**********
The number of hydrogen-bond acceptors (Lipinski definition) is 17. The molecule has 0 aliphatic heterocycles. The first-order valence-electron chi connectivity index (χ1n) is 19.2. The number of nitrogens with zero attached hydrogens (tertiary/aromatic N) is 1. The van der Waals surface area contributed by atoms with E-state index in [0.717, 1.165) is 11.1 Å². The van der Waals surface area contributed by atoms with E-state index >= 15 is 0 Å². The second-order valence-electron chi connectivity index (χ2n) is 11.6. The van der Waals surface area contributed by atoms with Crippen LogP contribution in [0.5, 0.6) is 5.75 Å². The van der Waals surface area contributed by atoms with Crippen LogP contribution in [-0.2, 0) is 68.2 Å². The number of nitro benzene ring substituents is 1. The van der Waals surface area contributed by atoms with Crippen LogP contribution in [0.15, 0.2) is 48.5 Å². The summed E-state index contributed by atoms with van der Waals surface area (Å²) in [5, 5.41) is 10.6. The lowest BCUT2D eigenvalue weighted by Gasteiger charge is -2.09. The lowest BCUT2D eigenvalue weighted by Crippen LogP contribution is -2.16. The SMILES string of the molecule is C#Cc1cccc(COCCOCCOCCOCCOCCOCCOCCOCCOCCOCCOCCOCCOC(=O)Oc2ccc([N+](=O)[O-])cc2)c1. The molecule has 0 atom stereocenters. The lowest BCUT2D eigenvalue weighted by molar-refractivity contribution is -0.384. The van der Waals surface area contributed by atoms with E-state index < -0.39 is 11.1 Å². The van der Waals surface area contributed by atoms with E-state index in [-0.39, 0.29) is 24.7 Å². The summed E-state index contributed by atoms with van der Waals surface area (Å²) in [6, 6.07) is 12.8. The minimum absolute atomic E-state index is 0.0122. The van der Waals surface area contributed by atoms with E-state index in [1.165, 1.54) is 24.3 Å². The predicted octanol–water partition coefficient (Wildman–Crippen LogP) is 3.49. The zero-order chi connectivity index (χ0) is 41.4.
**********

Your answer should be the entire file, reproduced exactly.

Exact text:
The number of hydrogen-bond acceptors (Lipinski definition) is 17. The molecule has 0 aliphatic heterocycles. The first-order valence-electron chi connectivity index (χ1n) is 19.2. The number of nitrogens with zero attached hydrogens (tertiary/aromatic N) is 1. The van der Waals surface area contributed by atoms with E-state index in [0.717, 1.165) is 11.1 Å². The van der Waals surface area contributed by atoms with E-state index >= 15 is 0 Å². The second-order valence-electron chi connectivity index (χ2n) is 11.6. The van der Waals surface area contributed by atoms with Crippen LogP contribution in [0.5, 0.6) is 5.75 Å². The van der Waals surface area contributed by atoms with Crippen LogP contribution in [-0.2, 0) is 68.2 Å². The number of nitro benzene ring substituents is 1. The van der Waals surface area contributed by atoms with Crippen LogP contribution in [0.15, 0.2) is 48.5 Å². The summed E-state index contributed by atoms with van der Waals surface area (Å²) in [5, 5.41) is 10.6. The lowest BCUT2D eigenvalue weighted by Gasteiger charge is -2.09. The lowest BCUT2D eigenvalue weighted by Crippen LogP contribution is -2.16. The SMILES string of the molecule is C#Cc1cccc(COCCOCCOCCOCCOCCOCCOCCOCCOCCOCCOCCOCCOC(=O)Oc2ccc([N+](=O)[O-])cc2)c1. The molecule has 0 atom stereocenters. The lowest BCUT2D eigenvalue weighted by molar-refractivity contribution is -0.384. The van der Waals surface area contributed by atoms with E-state index < -0.39 is 11.1 Å². The van der Waals surface area contributed by atoms with E-state index in [-0.39, 0.29) is 24.7 Å². The summed E-state index contributed by atoms with van der Waals surface area (Å²) in [6, 6.07) is 12.8. The minimum absolute atomic E-state index is 0.0122. The van der Waals surface area contributed by atoms with E-state index in [1.165, 1.54) is 24.3 Å². The predicted octanol–water partition coefficient (Wildman–Crippen LogP) is 3.49. The zero-order chi connectivity index (χ0) is 41.4.